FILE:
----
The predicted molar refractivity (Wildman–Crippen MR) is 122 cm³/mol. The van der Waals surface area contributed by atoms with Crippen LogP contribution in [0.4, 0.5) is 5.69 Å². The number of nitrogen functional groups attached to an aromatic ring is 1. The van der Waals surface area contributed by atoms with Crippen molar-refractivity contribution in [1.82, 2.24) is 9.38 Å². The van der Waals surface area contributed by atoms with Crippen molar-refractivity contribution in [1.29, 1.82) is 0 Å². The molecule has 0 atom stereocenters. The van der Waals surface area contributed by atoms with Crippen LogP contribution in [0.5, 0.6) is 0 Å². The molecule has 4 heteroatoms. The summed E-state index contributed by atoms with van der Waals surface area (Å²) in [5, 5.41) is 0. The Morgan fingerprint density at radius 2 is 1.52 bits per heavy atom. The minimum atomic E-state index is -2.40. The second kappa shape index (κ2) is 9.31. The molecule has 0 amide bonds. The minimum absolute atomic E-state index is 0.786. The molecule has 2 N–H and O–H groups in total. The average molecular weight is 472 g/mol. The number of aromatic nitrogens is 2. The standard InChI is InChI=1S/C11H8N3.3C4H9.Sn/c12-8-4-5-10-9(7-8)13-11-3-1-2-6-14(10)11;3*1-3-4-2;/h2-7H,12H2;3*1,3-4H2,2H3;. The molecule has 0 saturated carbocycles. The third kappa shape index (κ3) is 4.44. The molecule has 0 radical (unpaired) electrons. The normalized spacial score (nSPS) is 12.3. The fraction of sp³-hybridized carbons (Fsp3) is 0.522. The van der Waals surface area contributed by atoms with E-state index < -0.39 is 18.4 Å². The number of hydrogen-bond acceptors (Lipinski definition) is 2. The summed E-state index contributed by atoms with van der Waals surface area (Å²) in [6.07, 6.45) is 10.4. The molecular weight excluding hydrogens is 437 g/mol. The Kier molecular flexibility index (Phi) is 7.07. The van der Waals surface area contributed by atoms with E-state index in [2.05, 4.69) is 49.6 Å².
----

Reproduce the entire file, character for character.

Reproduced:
The predicted molar refractivity (Wildman–Crippen MR) is 122 cm³/mol. The van der Waals surface area contributed by atoms with Crippen LogP contribution in [0.4, 0.5) is 5.69 Å². The number of nitrogen functional groups attached to an aromatic ring is 1. The van der Waals surface area contributed by atoms with Crippen molar-refractivity contribution in [1.82, 2.24) is 9.38 Å². The van der Waals surface area contributed by atoms with Crippen molar-refractivity contribution in [1.29, 1.82) is 0 Å². The molecule has 0 atom stereocenters. The van der Waals surface area contributed by atoms with Crippen LogP contribution in [0.5, 0.6) is 0 Å². The molecule has 4 heteroatoms. The summed E-state index contributed by atoms with van der Waals surface area (Å²) in [5, 5.41) is 0. The Morgan fingerprint density at radius 2 is 1.52 bits per heavy atom. The minimum atomic E-state index is -2.40. The second kappa shape index (κ2) is 9.31. The molecule has 0 amide bonds. The minimum absolute atomic E-state index is 0.786. The molecule has 2 N–H and O–H groups in total. The average molecular weight is 472 g/mol. The number of aromatic nitrogens is 2. The standard InChI is InChI=1S/C11H8N3.3C4H9.Sn/c12-8-4-5-10-9(7-8)13-11-3-1-2-6-14(10)11;3*1-3-4-2;/h2-7H,12H2;3*1,3-4H2,2H3;. The molecule has 0 saturated carbocycles. The third kappa shape index (κ3) is 4.44. The molecule has 0 radical (unpaired) electrons. The normalized spacial score (nSPS) is 12.3. The fraction of sp³-hybridized carbons (Fsp3) is 0.522. The van der Waals surface area contributed by atoms with E-state index < -0.39 is 18.4 Å². The number of hydrogen-bond acceptors (Lipinski definition) is 2. The summed E-state index contributed by atoms with van der Waals surface area (Å²) in [6.07, 6.45) is 10.4. The molecular weight excluding hydrogens is 437 g/mol. The Kier molecular flexibility index (Phi) is 7.07. The van der Waals surface area contributed by atoms with E-state index in [2.05, 4.69) is 49.6 Å².